If you don't want to pay whatever transfer fees there might be you can do an indirect transfer by withdrawing from the employer HSA just like you would if you were reimbursing yourself for medical expenses (the source HSA doesn't need to know what the distribution is for as it won't change their reporting of the distribution) and then contribute to the new HSA as a rollover contribution. The destination HSA does need to know it's a rollover otherwise excess contributions will be reported. This is the only downside I've found with the Fidelity HSA as rollover contributions have to be made with a paper form and mailed in check (at least as of last spring). You can only make one indirect rollover per rolling 12 month period, so this is something you'll do once a year. Note that it's per rolling 12 month period, not per calendar year.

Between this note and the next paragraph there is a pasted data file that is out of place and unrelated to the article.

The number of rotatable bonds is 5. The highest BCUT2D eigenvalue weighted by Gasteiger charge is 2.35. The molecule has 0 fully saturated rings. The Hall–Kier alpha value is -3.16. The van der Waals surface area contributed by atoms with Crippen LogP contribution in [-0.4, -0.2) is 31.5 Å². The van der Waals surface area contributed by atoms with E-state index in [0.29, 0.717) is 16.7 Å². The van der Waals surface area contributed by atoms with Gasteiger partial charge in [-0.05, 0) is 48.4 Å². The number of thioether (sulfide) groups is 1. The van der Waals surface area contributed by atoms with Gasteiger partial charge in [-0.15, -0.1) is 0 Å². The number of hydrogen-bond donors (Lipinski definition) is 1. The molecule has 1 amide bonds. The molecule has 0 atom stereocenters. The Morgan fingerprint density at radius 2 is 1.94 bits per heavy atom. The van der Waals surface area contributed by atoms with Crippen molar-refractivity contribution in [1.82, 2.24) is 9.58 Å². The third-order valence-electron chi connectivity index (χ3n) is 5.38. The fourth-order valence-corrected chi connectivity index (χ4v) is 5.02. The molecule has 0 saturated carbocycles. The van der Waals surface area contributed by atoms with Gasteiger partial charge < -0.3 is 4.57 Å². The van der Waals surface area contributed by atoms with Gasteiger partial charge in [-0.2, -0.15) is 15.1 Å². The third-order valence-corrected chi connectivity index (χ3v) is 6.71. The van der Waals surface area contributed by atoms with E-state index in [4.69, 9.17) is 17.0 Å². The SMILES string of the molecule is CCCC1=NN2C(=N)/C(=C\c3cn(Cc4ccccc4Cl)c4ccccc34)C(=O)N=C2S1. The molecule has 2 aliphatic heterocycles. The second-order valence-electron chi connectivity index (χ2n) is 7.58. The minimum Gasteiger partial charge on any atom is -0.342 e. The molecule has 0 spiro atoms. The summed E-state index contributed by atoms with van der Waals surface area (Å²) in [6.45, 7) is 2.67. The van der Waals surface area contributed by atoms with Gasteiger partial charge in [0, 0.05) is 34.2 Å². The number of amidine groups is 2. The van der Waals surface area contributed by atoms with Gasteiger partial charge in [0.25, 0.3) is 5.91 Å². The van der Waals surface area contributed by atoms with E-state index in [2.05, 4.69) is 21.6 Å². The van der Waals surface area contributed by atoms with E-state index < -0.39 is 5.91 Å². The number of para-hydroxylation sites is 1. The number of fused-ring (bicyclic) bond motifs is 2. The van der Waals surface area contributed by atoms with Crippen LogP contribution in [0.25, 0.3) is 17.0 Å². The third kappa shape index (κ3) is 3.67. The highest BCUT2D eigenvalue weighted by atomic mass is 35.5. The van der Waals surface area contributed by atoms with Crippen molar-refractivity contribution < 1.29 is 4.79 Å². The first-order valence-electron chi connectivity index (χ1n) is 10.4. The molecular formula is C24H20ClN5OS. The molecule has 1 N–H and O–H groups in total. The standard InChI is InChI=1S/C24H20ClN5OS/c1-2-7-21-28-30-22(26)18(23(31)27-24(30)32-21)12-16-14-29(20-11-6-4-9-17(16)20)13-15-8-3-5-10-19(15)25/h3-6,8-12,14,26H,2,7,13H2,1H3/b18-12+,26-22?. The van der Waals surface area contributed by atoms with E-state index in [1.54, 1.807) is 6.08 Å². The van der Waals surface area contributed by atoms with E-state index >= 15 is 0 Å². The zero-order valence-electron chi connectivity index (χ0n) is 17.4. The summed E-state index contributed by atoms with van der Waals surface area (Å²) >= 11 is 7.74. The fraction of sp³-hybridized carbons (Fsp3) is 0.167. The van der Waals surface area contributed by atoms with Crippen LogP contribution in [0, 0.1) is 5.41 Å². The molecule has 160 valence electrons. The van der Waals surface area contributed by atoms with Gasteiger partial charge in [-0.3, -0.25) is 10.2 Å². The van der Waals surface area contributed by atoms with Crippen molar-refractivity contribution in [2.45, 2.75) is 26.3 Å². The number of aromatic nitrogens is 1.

netloc

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Re: Health Equity for HSA?
« Reply #9 on: September 26, 2019, 12:36:21 PM »
I have a HE HSA through my employer, and recently opened a Fidelity HSA to do periodic transfers.

I submitted my first partial transfer request about a week ago, still waiting for it to go through, but there was no mention of a transfer fee.

What prompted action on my part was realizing HE charges a fee of 0.033% per month -- which equates to ~0.4% per year.

dcozad999

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Re: Health Equity for HSA?
« Reply #10 on: September 26, 2019, 02:11:30 PM »
I have a HE HSA through my employer, and recently opened a Fidelity HSA to do periodic transfers.

I submitted my first partial transfer request about a week ago, still waiting for it to go through, but there was no mention of a transfer fee.